Arab American Art
Arab artists coming to the United States bring with them a diverse and rich legacy of art and culture. Whether they hail from metropolitan cities such as Beirut, Lebanon; Cairo, Egypt; Baghdad, Iraq; or from small towns and villages, many Arab artists grow up surrounded by ancient monuments and other works of art produced by local artisans for thousands of years.
The Arab world’s geographical position as an ancient crossroads and the extensive trade that went on there, the art and culture of the Arab world has both influenced and been influenced by many civilizations. The art and monuments of the Arab world reflect this mix of cultures. Arab art includes richly painted tombs of ancient Egypt, detailed mosaics, ceramic tiles, rugs, pottery, sculpture, and architecture throughout the region.
Arab-Islamic art often avoids drawing living forms, especially humans and animals. Although the Koran, the Muslim holy book, does not prohibit the representation of human figures in art, Islamic art avoids portraying humans, especially prophets and leaders, to prevent people from worshipping their images. Mosques and other houses of worship are decorated with Arabesque designs, two-dimensional plantlike or geometric shapes that are repeated in patterns.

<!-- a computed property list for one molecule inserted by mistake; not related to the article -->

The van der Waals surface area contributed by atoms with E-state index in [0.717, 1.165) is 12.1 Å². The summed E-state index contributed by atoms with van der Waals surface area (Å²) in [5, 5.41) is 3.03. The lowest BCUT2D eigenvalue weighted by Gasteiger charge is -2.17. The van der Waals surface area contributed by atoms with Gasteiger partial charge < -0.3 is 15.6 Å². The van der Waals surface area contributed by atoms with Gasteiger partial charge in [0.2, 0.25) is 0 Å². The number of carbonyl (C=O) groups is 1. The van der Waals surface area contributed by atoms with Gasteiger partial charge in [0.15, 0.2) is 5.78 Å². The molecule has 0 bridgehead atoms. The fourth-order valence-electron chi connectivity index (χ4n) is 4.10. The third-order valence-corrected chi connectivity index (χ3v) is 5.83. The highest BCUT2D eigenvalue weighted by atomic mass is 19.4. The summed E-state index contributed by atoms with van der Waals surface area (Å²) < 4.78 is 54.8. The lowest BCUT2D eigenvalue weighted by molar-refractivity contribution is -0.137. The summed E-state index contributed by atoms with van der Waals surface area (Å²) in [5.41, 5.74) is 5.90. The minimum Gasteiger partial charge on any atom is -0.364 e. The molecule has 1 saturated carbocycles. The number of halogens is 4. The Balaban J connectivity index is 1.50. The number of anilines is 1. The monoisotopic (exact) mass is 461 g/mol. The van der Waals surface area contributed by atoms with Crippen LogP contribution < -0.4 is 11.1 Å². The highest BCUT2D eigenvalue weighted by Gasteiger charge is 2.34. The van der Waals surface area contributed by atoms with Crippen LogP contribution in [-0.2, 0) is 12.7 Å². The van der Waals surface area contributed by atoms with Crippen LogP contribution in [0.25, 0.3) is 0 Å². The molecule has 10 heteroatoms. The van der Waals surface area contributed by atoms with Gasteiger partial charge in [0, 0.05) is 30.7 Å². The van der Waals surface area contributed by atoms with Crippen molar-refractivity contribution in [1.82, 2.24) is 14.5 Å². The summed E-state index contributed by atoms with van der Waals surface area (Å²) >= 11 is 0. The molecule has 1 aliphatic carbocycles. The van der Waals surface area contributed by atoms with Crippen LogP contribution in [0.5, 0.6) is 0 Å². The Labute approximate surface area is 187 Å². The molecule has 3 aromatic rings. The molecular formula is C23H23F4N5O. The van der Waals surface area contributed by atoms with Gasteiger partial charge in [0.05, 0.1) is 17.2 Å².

There are few records of artists among the early Arab immigrants to the United States aside from the famous poet and painter Kahlil Gibran. Since the 1950’s many Arab artists came to the study in the United States, while others immigrated to this country after completing their studies in the arts in their own countries. Today there are numerous Arab American artists producing exceptional work in this country. Unless their work represents their Arab heritage in either its form or content, it is difficult to tell that they are of Arab origin.